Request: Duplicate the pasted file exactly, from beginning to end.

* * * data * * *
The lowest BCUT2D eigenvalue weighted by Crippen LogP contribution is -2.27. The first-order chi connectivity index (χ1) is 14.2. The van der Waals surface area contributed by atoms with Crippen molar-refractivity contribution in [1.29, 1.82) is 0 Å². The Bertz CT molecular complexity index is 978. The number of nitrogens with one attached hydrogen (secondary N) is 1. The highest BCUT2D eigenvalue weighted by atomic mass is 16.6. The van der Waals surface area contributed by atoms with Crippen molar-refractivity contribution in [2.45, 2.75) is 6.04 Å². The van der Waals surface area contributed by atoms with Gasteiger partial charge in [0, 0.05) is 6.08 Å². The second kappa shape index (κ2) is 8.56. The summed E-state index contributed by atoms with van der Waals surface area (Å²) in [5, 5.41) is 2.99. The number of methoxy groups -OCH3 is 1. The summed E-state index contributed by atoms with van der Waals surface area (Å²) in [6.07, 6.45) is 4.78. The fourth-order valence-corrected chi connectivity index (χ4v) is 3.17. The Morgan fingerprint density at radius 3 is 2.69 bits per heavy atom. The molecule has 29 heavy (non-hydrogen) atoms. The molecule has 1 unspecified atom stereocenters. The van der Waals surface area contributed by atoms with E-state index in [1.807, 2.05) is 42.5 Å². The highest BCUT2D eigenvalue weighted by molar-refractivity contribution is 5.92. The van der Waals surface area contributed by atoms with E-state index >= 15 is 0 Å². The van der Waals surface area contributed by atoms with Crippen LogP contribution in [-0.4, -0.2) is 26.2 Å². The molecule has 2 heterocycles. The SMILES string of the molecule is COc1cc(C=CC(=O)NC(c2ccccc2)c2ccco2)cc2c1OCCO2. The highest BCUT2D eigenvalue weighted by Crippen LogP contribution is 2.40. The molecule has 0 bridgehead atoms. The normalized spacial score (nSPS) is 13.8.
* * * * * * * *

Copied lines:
The lowest BCUT2D eigenvalue weighted by Crippen LogP contribution is -2.27. The first-order chi connectivity index (χ1) is 14.2. The van der Waals surface area contributed by atoms with Crippen molar-refractivity contribution in [1.29, 1.82) is 0 Å². The Bertz CT molecular complexity index is 978. The number of nitrogens with one attached hydrogen (secondary N) is 1. The highest BCUT2D eigenvalue weighted by atomic mass is 16.6. The van der Waals surface area contributed by atoms with Crippen molar-refractivity contribution in [2.45, 2.75) is 6.04 Å². The van der Waals surface area contributed by atoms with Gasteiger partial charge in [0, 0.05) is 6.08 Å². The second kappa shape index (κ2) is 8.56. The summed E-state index contributed by atoms with van der Waals surface area (Å²) in [5, 5.41) is 2.99. The number of methoxy groups -OCH3 is 1. The summed E-state index contributed by atoms with van der Waals surface area (Å²) in [6.07, 6.45) is 4.78. The fourth-order valence-corrected chi connectivity index (χ4v) is 3.17. The Morgan fingerprint density at radius 3 is 2.69 bits per heavy atom. The molecule has 29 heavy (non-hydrogen) atoms. The molecule has 1 unspecified atom stereocenters. The van der Waals surface area contributed by atoms with E-state index in [1.807, 2.05) is 42.5 Å². The highest BCUT2D eigenvalue weighted by molar-refractivity contribution is 5.92. The van der Waals surface area contributed by atoms with E-state index >= 15 is 0 Å². The van der Waals surface area contributed by atoms with Crippen LogP contribution in [-0.4, -0.2) is 26.2 Å². The molecule has 2 heterocycles. The SMILES string of the molecule is COc1cc(C=CC(=O)NC(c2ccccc2)c2ccco2)cc2c1OCCO2. The highest BCUT2D eigenvalue weighted by Crippen LogP contribution is 2.40. The molecule has 0 bridgehead atoms. The normalized spacial score (nSPS) is 13.8.